Interview with ‘The Debt’ director John Madden

Director John Madden (left), Jessica Chastain (center) and Sam Worthington (right) on the set of ‘The Debt.’ Photo: Laurie Sparham

By Cate Marquis, SPECIAL TO THE JEWISH LIGHT

The 2007 Israeli film “Ha-Hov” (“The Debt”), a drama about three Mossad agents long hailed as national heroes who in middle-age are forced to confront a long-held secret, was a gripping drama that played here at the St. Louis Jewish Film Festival. The film has now been re-made as a spy thriller in English. “The Debt” stars Oscar-winner Helen Mirren and is directed by John Madden, who also directed “Shakespeare in Love.” The English-born director spoke recently with the Jewish Light by phone.

Are you Jewish?

My wife is Jewish but I’m not.

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The film is based on the Israeli film “Ha-Hov.” Why did you decide to remake this film?

The original film was made in Hebrew and made for quite a limited budget, but the film is really good. The fact that it was made in Hebrew probably meant that it was going to be very hard to get distribution beyond Israel. It is a really, in my view, fantastically compelling story, a really unusual combination of gripping narrative but a dramatic core to the film that is provocative, interesting and complex. So I felt – we all felt – the film deserved a wider audience if it could get one.

The film has a very strong cast. Tell me about your decision to cast Helen Mirren and the then relatively unknown Jessica Chastain.

Helen Mirren seemed like a no-brainer. I knew her very well. I had worked with her some 15-odd years ago on a “Prime Suspect” film. We had a fantastic time working on that. To repeat a truism, she’s an extraordinary actress. I felt that there was a certain iconic quality to her as an actress at this point, which was a very good overlap and fit with the iconic character she’s playing, someone who is a national hero.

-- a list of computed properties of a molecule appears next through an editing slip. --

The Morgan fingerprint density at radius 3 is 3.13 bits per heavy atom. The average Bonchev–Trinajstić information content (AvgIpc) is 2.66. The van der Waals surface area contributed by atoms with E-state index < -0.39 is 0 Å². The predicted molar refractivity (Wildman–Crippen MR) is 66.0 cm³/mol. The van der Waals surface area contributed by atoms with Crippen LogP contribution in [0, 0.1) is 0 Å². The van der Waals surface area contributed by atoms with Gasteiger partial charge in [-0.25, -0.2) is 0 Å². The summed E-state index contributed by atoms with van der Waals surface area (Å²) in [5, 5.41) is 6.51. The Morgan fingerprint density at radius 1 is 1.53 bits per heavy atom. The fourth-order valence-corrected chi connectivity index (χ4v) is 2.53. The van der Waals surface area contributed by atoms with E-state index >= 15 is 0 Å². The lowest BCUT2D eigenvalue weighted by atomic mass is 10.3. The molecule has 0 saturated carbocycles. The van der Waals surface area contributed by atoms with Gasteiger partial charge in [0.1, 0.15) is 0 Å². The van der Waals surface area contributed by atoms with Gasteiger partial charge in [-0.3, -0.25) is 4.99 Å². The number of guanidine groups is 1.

Jessica (who plays Mirren’s character as a young woman) was a different kind of a challenge because having cast Helen, it was my predisposition to want to cast somebody unknown – which she was at that point. I wanted to cast somebody who was not carrying a lot of baggage (with audiences). Jessica was a fantastic find, frankly.

I have seen both films and while the scripts are very similar, I noticed some differences. Can you talk about your decision to go in some different directions?

I watched the (original) film once and sort of put it aside – what happened in the original was not on my mind. I was simply pursuing my own version and vision of it. I felt that there was a mixture in those characters of professionalism on the one hand and not being ready for the kind of emotional pressures that would land on them once they were in that situation. I knew that this film would spend more time on the logistics of how the kidnapping would occur and how they would get him out, because that does not happen at all in the original film. The structure of the two films is completely different. I felt like the story wanted to be told as a thriller. (The original) is very rich material, very provocative material. (My film) was like a second draft, as it were.

Have you shown the film in Israel?

No, but we have been invited to the Haifa Film Festival.

How is the film being received elsewhere?

Very well, I am glad to say. I have been on a publicity tour for it for the last 10 days or so and it is getting a fantastic reception.